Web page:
Events outside of the Internet world have kept me from posting for a few weeks. No apologies, it was important.
But now things are cleared up and I’m off to one of my favorite annual events: Philcon.
Of all the science fiction conventions I’ve attended, Philcon is the one I most eagerly look forward to, and the one that I still attend every year, barring some personal crisis. It’s got a lot of competition in the area. Lunacon is closer to where I live. Boskone and Arisia were often larger, and given the migrations of ex-RPI people, are more likely to be attended by people I know. Readercon has more serious literary discussions. Disclave had a better party scene (at least until some fools took things too far and killed the con). I-Con is, umm… on Long Island. (At one point in my life that was enough of a positive quality.)
But don’t be fooled by any of that. Despite all I’ve said, Philcon still stands out, in my opinion, as the best con on the east coast. Okay, so the next logical question is “why?” That’s not so easy to answer, because it depends on a lot of subjective and intangible factors. But I’ll give it a shot.
For starters, it was my first major science fiction convention. In 1987, at the urging of Scanner, I made the trip down to Philly in a convoy of cars with about a dozen other members of the Rensselaer Science Fiction Association. It was an all-senses plunge into the con experience: crashing on floors, elevator stuffing, room parties, filking all night, dinner runs with some of the most interesting people I’ve ever known.
And the program, of course. Philcon has some very serious and experienced con-runners on its staff, and they do an excellent job of putting together a consistently fascinating slate of programming. One of the most memorable panels at my first Philcon was a discussion of the engineering challenges of building a space elevator, led by Charles Sheffield and Yoji Kondo. It was blue-sky thinking in 1987, but less than twenty years later, it looks like there are people who have the know-how and will to make it happen. I’ve also attended discussions on science fiction poetry, the influences of Edgar Allan Poe and Mary Wollstonecraft Shelley, the fascination of “bad” SF writing, and how science fiction seems to be shying away from actually depictiong the advance of technology.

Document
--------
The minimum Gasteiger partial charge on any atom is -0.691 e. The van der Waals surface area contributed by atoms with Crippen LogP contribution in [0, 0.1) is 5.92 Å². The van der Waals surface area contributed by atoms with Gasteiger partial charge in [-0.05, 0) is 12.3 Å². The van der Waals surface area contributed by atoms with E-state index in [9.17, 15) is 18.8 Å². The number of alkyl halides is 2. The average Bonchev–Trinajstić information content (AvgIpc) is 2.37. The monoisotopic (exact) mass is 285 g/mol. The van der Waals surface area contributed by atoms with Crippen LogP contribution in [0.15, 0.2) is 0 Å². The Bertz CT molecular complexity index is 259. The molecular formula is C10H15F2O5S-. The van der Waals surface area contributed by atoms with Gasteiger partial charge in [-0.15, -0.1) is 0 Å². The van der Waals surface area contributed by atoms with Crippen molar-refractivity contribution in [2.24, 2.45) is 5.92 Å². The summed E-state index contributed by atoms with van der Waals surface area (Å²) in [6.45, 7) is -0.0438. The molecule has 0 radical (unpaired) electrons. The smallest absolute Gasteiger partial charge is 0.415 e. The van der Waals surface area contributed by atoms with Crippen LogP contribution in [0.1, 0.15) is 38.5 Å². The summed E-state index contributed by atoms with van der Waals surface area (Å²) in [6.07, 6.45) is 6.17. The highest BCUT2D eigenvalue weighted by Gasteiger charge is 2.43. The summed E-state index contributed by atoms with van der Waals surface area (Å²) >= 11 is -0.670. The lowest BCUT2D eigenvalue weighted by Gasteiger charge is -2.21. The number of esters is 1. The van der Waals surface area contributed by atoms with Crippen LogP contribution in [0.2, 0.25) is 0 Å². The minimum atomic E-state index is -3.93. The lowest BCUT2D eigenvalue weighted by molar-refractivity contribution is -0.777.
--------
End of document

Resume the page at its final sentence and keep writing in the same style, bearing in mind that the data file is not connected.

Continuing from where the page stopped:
Philcon also has a lot for fans of other media. I was a lot more into anime ten or fifteen years ago, and Philcon was the first place that I saw features like Dirty Pair: Project Eden or Wings of Honneamise on a big screen. And back in those days we didn’t have dubs or subtitles. We watched it in the original Japanese, with someone reading a translation of the script if we were lucky. And Scanner had to swim to Japan to bring back the laser discs. Uphill, both ways.
Then there’s the masquerade, which is really the main event for Saturday at Philcon. Some of the best costumers on the East Coast attend Philcon, and many of them use it as a warmup for the Worldcon masquerade. To keep the audience entertained while waiting for the judging results, there are often halftime shows such as a performance by the Philadelphia Mummers, or a musical act like Clam Chowder. And back in the 80’s, when personal video cameras were still something of a rarity, I’d tag along with Scanner as part of his “camera crew” and get one of the best viewing spots in the room.
And of course there are the purely personal reminiscences. I made a lot of friends at Philcon, and there are still some people who I consider friends that I only see at Philcons. I brought several of my significant others to the con, and at one point my convention friends would joke about “who is Jim’s fiancee this year?” Not that it was all good times — one of my SO’s broke up with me while I was at Philcon. And for that matter, there were a few Philcons from hell, such as the time that I decided to save on hotel costs and crash with a friend in West Philly. We discovered that Philadelphia’s public transit is pretty awful, especially on weekends, and I think we wound up spending as much on cab fare as we would have saved on lodging. And the time that Dominus and I went to the Denny’s next to the convention hotel, and sat at a table for forty-five minutes while all the staff ignored us.